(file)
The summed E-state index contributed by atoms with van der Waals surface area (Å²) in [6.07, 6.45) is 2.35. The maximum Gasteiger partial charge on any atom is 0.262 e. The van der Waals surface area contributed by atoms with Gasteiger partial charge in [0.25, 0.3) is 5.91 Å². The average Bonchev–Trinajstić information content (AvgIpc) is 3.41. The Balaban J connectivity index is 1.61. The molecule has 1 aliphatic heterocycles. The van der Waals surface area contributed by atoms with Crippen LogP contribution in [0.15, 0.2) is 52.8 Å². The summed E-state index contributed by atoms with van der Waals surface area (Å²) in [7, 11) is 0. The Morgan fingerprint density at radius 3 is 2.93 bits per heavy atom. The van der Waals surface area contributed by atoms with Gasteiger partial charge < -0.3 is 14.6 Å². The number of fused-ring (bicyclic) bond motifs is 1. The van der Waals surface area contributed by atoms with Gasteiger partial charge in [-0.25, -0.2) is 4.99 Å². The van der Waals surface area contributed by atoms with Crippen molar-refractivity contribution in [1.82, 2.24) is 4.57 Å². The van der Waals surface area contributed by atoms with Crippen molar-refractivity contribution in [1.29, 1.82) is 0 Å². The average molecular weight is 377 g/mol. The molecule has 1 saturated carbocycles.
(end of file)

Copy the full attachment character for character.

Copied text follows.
The summed E-state index contributed by atoms with van der Waals surface area (Å²) in [6.07, 6.45) is 2.35. The maximum Gasteiger partial charge on any atom is 0.262 e. The van der Waals surface area contributed by atoms with Gasteiger partial charge in [0.25, 0.3) is 5.91 Å². The average Bonchev–Trinajstić information content (AvgIpc) is 3.41. The Balaban J connectivity index is 1.61. The molecule has 1 aliphatic heterocycles. The van der Waals surface area contributed by atoms with Crippen LogP contribution in [0.15, 0.2) is 52.8 Å². The summed E-state index contributed by atoms with van der Waals surface area (Å²) in [7, 11) is 0. The Morgan fingerprint density at radius 3 is 2.93 bits per heavy atom. The van der Waals surface area contributed by atoms with Gasteiger partial charge < -0.3 is 14.6 Å². The number of fused-ring (bicyclic) bond motifs is 1. The van der Waals surface area contributed by atoms with Gasteiger partial charge in [-0.25, -0.2) is 4.99 Å². The van der Waals surface area contributed by atoms with Crippen molar-refractivity contribution in [1.82, 2.24) is 4.57 Å². The van der Waals surface area contributed by atoms with Crippen molar-refractivity contribution in [1.29, 1.82) is 0 Å². The average molecular weight is 377 g/mol. The molecule has 1 saturated carbocycles.